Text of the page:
State Capitol to Host Presidential Signature from the State Archives of NC

[This blog post comes from a Dept. of Natural and Cultural Resources press release – you can find other press releases on http://www.ncdcr.gov.]

Thomas Jefferson, Monticello, January 22, 1816, to Nathaniel Macon

Thomas Jefferson, Monticello, January 22, 1816, to Nathaniel Macon [VC.12]. See this item in the NC Digital Collections: http://digital.ncdcr.gov/cdm/ref/collection/p15012coll11/id/172

RALEIGH, N.C. – Visitors to the State Capitol this summer will have a chance to view a signature of Thomas Jefferson! From Thursday, June 22nd through Tuesday, July 11th, the Capitol will host a document that showcases the signature of Jefferson, third president of the United States, Founding Father, and author of the Declaration of Independence.

The document is a letter that Jefferson wrote to Nathanial Macon, a U. S. Senator from North Carolina, in 1816. The two were discussing the creation of a statue to honor George Washington for display in the first NC State House to stand on Capitol Square. Jefferson, writing in response to Macon’s request for sculptor suggestions, states that only Italian sculptor Antonio Canova should create such a statue. North Carolina commissioned the statue from Canova per Jefferson’s recommendation. The original statue was installed in the first State House in 1821. Unfortunately, it was destroyed when the State House burned down in 1831, but a copy now stands in the Capitol’s rotunda. You can view the statue’s copy, as well as pieces of the original Canova statue on display as part of the Capitol’s new exhibit “George Washington is Here: Images of the Founding Father in the North Carolina State Capitol.” The Jefferson document, on loan from the State Archives of NC, is part of the Archives’ vault collection and not often available for public viewing. Join the Capitol for a look at this treasure of the State Archives of NC!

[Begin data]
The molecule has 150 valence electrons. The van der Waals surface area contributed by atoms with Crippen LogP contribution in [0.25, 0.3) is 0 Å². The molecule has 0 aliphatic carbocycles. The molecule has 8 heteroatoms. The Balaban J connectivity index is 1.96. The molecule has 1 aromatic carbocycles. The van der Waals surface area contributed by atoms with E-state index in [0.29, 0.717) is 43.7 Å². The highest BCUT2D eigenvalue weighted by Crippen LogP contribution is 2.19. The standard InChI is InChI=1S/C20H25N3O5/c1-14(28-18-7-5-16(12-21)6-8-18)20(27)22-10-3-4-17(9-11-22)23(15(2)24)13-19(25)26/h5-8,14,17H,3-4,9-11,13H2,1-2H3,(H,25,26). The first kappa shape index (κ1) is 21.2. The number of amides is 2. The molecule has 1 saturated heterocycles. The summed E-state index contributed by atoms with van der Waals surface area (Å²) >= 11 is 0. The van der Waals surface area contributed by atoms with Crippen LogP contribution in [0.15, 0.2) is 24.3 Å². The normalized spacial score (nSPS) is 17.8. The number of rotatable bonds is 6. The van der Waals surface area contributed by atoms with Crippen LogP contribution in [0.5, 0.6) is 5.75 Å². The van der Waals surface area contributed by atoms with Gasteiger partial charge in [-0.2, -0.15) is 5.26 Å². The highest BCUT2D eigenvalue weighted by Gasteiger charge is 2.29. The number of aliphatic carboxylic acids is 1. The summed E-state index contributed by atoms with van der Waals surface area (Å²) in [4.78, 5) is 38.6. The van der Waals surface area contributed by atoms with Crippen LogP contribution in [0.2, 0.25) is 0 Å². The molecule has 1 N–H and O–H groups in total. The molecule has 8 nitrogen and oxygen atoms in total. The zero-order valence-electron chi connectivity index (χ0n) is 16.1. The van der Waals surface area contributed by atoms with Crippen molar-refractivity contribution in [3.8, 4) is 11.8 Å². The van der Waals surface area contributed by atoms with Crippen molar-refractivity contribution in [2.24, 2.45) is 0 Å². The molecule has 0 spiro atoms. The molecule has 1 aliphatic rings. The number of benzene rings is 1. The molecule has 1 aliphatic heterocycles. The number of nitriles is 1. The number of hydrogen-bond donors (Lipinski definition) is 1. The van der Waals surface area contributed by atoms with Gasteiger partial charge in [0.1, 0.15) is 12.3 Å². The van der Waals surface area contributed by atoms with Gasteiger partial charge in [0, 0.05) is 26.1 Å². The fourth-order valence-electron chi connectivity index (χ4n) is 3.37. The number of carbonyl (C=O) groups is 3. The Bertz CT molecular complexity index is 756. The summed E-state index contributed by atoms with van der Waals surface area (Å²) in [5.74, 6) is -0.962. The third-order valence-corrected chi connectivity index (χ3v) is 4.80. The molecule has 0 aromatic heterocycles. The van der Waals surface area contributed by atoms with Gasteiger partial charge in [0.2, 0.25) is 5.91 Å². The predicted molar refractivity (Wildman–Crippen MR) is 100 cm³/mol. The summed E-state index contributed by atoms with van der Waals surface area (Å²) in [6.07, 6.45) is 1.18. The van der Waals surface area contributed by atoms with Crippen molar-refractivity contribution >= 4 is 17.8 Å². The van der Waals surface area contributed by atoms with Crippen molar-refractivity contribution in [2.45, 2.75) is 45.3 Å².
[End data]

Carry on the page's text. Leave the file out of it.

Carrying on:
Please call (919) 733-4994 for more information.

The State Capitol’s mission is to preserve and interpret the history, architecture and function of the 1840 building and Union Square. It is within the Division of State Historic Sites within the N.C. Department of Natural and Cultural Resources, and located at One Edenton Street, Raleigh. For additional information please call, or visit www.nchistoricsites.org/capitol.

The State Archives of North Carolina’s mission is to collect, preserve, and make available for public use historical and evidential materials relating to North Carolina. Its holdings consist of official records of state, county and local governmental units, copies of federal and foreign government materials, and private collections. For additional information please call, or visit http://archives.ncdcr.gov/.